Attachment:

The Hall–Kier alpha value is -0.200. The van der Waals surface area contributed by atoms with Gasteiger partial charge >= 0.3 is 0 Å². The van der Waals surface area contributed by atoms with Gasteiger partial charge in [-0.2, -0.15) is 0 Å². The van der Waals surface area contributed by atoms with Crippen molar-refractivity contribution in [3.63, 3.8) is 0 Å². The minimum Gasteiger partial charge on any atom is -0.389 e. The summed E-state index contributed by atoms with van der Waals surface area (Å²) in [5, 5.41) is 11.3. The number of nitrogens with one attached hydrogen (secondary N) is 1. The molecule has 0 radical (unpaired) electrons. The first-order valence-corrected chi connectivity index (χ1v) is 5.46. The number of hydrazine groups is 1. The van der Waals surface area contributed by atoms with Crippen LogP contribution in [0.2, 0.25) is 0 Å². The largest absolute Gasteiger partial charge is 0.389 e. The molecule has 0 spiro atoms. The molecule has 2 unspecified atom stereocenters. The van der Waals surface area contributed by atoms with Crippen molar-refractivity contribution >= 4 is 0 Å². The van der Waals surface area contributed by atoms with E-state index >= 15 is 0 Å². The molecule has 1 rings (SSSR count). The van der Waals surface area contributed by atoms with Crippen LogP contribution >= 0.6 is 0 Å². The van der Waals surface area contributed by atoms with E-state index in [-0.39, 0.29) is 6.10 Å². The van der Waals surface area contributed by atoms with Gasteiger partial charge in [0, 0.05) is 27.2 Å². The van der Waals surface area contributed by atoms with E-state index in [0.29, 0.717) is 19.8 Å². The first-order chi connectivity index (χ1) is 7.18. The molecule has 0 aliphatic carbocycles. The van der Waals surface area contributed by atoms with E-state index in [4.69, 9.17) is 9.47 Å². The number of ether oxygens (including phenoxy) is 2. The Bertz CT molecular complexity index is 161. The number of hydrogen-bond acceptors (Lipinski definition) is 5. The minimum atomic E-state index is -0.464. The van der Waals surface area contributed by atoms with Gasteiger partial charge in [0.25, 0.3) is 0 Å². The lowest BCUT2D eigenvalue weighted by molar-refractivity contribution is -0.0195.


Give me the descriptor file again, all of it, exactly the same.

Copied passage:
The Hall–Kier alpha value is -0.200. The van der Waals surface area contributed by atoms with Gasteiger partial charge >= 0.3 is 0 Å². The van der Waals surface area contributed by atoms with Gasteiger partial charge in [-0.2, -0.15) is 0 Å². The van der Waals surface area contributed by atoms with Crippen molar-refractivity contribution in [3.63, 3.8) is 0 Å². The minimum Gasteiger partial charge on any atom is -0.389 e. The summed E-state index contributed by atoms with van der Waals surface area (Å²) in [5, 5.41) is 11.3. The number of nitrogens with one attached hydrogen (secondary N) is 1. The molecule has 0 radical (unpaired) electrons. The first-order valence-corrected chi connectivity index (χ1v) is 5.46. The number of hydrazine groups is 1. The van der Waals surface area contributed by atoms with Crippen LogP contribution in [0.2, 0.25) is 0 Å². The largest absolute Gasteiger partial charge is 0.389 e. The molecule has 0 spiro atoms. The molecule has 2 unspecified atom stereocenters. The van der Waals surface area contributed by atoms with Crippen molar-refractivity contribution >= 4 is 0 Å². The van der Waals surface area contributed by atoms with E-state index >= 15 is 0 Å². The molecule has 1 rings (SSSR count). The van der Waals surface area contributed by atoms with Crippen LogP contribution >= 0.6 is 0 Å². The van der Waals surface area contributed by atoms with E-state index in [-0.39, 0.29) is 6.10 Å². The van der Waals surface area contributed by atoms with Gasteiger partial charge in [0, 0.05) is 27.2 Å². The van der Waals surface area contributed by atoms with E-state index in [0.29, 0.717) is 19.8 Å². The first-order chi connectivity index (χ1) is 7.18. The molecule has 0 aliphatic carbocycles. The van der Waals surface area contributed by atoms with E-state index in [4.69, 9.17) is 9.47 Å². The number of ether oxygens (including phenoxy) is 2. The Bertz CT molecular complexity index is 161. The number of hydrogen-bond acceptors (Lipinski definition) is 5. The minimum atomic E-state index is -0.464. The van der Waals surface area contributed by atoms with Gasteiger partial charge in [0.25, 0.3) is 0 Å². The lowest BCUT2D eigenvalue weighted by molar-refractivity contribution is -0.0195.